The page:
Thanksgiving tends to make people think about hunger. Food pantries report a spike in volunteering around the holidays, donations generally go up, and rich people are photographed wearing hairnets and dishing out mashed potatoes.
But when interest dries up, people stay hungry. This past September, nearly a third of the food pantries and soup kitchens in New York City reported that they had turned people away. They cited two reasons: either they weren’t able to prepare nutritious enough meals, or they simply ran out of food altogether.
According to the latest report from the Food Bank of New York City, 42% of pantries across the city also said they had to reduce the number of meals they packed into bags for people to take home with them, for the same reason: there just wasn’t enough food to go around. And you can see the same pattern of demand in reports from food pantries across the country.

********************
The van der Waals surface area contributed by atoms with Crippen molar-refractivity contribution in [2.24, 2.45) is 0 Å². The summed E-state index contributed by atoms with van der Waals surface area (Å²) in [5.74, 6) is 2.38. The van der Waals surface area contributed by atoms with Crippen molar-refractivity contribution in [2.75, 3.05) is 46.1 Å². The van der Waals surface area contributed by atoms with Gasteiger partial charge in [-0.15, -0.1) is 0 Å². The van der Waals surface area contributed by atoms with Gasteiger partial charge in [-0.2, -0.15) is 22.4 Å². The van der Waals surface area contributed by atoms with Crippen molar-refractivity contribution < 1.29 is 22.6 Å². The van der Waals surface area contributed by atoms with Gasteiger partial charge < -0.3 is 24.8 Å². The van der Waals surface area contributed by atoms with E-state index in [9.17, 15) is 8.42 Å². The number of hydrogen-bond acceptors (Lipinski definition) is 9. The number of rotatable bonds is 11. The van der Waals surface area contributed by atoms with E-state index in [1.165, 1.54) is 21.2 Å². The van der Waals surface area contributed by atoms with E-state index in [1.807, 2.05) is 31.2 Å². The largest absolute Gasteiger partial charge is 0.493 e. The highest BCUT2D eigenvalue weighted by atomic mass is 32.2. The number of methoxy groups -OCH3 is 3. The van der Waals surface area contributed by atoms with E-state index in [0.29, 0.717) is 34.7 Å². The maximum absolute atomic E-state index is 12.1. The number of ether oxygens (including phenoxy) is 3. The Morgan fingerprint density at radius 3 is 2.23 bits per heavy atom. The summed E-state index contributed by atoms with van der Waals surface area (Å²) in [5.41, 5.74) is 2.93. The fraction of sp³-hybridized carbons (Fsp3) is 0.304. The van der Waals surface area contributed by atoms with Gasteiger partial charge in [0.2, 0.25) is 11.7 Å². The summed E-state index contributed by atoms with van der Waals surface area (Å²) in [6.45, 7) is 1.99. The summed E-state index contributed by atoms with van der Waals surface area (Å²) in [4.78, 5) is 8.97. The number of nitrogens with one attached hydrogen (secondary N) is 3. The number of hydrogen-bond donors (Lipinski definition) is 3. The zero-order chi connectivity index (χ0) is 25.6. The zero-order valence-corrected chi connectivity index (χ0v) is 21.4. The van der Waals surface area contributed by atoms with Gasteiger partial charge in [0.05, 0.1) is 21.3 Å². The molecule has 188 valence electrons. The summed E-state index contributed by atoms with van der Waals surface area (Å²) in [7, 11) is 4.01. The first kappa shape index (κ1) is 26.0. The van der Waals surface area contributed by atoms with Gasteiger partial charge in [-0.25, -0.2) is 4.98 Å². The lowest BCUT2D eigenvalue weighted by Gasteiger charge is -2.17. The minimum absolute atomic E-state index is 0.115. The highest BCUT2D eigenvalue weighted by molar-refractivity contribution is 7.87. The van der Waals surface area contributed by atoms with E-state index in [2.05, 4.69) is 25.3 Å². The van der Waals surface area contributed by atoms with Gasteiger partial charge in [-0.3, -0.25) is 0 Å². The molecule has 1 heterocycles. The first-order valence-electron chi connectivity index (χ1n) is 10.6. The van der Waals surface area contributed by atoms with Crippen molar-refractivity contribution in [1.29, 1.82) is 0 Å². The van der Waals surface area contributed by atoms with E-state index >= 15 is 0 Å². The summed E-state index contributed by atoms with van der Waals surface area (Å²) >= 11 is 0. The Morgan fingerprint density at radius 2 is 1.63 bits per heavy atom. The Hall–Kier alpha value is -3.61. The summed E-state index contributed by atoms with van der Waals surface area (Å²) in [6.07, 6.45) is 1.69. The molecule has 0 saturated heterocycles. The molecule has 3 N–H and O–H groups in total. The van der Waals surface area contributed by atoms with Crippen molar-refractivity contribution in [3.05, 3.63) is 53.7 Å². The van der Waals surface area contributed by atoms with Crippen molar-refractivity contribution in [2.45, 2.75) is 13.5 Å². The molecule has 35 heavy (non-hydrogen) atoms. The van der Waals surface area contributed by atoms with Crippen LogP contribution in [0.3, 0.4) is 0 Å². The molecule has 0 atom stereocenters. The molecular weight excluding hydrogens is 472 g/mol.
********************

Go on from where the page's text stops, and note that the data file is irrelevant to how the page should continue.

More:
The math behind this crisis is pretty simple—and brutal. In 2013, a set of automatic reductions to a federal food assistance program called the Supplemental Nutrition Assistance Program (SNAP) left people with less money to spend on food. An additional round of cuts to the program in 2014 was one of the only things Democrats and Republicans actually agreed on that year.
This is what the cycle of hunger looks like in the United States, and with president-elect Donald Trump heading to the White House in January and House Speaker Paul Ryan pulling the strings on the federal budget, further reductions to food assistance are on the agenda. Read more.